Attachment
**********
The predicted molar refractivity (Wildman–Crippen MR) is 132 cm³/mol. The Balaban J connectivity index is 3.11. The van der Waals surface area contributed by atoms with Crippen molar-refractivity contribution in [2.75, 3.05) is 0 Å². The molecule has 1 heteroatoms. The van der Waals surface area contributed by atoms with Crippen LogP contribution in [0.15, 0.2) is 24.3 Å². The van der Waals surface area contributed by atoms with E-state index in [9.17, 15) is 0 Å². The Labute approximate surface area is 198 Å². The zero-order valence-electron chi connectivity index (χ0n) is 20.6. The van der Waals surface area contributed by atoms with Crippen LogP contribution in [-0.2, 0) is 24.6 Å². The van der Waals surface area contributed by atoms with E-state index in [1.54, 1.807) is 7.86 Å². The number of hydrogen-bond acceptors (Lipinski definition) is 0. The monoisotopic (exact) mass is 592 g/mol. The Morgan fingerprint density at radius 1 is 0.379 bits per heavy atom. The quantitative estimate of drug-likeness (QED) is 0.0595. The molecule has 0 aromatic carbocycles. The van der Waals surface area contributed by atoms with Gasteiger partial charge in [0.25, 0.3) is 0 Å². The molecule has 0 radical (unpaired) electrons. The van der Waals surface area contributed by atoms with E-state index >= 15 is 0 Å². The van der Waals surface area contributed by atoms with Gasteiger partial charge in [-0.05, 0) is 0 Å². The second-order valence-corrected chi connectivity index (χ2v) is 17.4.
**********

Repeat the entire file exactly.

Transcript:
The predicted molar refractivity (Wildman–Crippen MR) is 132 cm³/mol. The Balaban J connectivity index is 3.11. The van der Waals surface area contributed by atoms with Crippen molar-refractivity contribution in [2.75, 3.05) is 0 Å². The molecule has 1 heteroatoms. The van der Waals surface area contributed by atoms with Crippen LogP contribution in [0.15, 0.2) is 24.3 Å². The van der Waals surface area contributed by atoms with E-state index in [9.17, 15) is 0 Å². The Labute approximate surface area is 198 Å². The zero-order valence-electron chi connectivity index (χ0n) is 20.6. The van der Waals surface area contributed by atoms with Crippen LogP contribution in [-0.2, 0) is 24.6 Å². The van der Waals surface area contributed by atoms with E-state index in [1.54, 1.807) is 7.86 Å². The number of hydrogen-bond acceptors (Lipinski definition) is 0. The monoisotopic (exact) mass is 592 g/mol. The Morgan fingerprint density at radius 1 is 0.379 bits per heavy atom. The quantitative estimate of drug-likeness (QED) is 0.0595. The molecule has 0 aromatic carbocycles. The van der Waals surface area contributed by atoms with Gasteiger partial charge in [0.25, 0.3) is 0 Å². The molecule has 0 radical (unpaired) electrons. The van der Waals surface area contributed by atoms with E-state index >= 15 is 0 Å². The van der Waals surface area contributed by atoms with Gasteiger partial charge in [-0.05, 0) is 0 Å². The second-order valence-corrected chi connectivity index (χ2v) is 17.4.